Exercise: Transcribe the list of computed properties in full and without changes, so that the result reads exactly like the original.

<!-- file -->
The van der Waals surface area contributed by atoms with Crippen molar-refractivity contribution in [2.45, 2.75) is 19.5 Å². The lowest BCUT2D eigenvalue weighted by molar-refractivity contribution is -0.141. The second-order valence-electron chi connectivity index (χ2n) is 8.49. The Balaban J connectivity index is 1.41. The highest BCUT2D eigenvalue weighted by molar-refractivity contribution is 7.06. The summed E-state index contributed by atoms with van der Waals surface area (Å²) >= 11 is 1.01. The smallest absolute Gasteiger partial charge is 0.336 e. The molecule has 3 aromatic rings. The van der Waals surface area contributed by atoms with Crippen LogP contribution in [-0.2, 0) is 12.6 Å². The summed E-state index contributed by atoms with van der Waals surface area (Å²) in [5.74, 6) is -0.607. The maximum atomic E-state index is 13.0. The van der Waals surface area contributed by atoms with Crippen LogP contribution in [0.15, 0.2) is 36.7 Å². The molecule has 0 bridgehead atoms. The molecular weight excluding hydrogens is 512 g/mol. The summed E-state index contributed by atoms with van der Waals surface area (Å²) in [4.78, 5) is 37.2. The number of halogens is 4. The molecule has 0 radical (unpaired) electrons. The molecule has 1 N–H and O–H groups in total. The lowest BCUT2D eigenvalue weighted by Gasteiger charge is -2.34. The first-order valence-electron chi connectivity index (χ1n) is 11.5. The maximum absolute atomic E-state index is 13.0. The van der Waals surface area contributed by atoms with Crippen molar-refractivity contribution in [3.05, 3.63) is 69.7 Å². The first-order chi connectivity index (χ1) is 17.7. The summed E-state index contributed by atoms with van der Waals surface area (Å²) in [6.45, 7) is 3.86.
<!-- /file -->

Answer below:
The van der Waals surface area contributed by atoms with Crippen molar-refractivity contribution in [2.45, 2.75) is 19.5 Å². The lowest BCUT2D eigenvalue weighted by molar-refractivity contribution is -0.141. The second-order valence-electron chi connectivity index (χ2n) is 8.49. The Balaban J connectivity index is 1.41. The highest BCUT2D eigenvalue weighted by molar-refractivity contribution is 7.06. The summed E-state index contributed by atoms with van der Waals surface area (Å²) >= 11 is 1.01. The smallest absolute Gasteiger partial charge is 0.336 e. The molecule has 3 aromatic rings. The van der Waals surface area contributed by atoms with Crippen LogP contribution in [-0.2, 0) is 12.6 Å². The summed E-state index contributed by atoms with van der Waals surface area (Å²) in [5.74, 6) is -0.607. The maximum atomic E-state index is 13.0. The van der Waals surface area contributed by atoms with Crippen LogP contribution in [0.15, 0.2) is 36.7 Å². The molecule has 0 bridgehead atoms. The molecular weight excluding hydrogens is 512 g/mol. The summed E-state index contributed by atoms with van der Waals surface area (Å²) in [4.78, 5) is 37.2. The number of halogens is 4. The molecule has 0 radical (unpaired) electrons. The molecule has 1 N–H and O–H groups in total. The lowest BCUT2D eigenvalue weighted by Gasteiger charge is -2.34. The first-order valence-electron chi connectivity index (χ1n) is 11.5. The maximum absolute atomic E-state index is 13.0. The van der Waals surface area contributed by atoms with Crippen molar-refractivity contribution in [3.05, 3.63) is 69.7 Å². The first-order chi connectivity index (χ1) is 17.7. The summed E-state index contributed by atoms with van der Waals surface area (Å²) in [6.45, 7) is 3.86.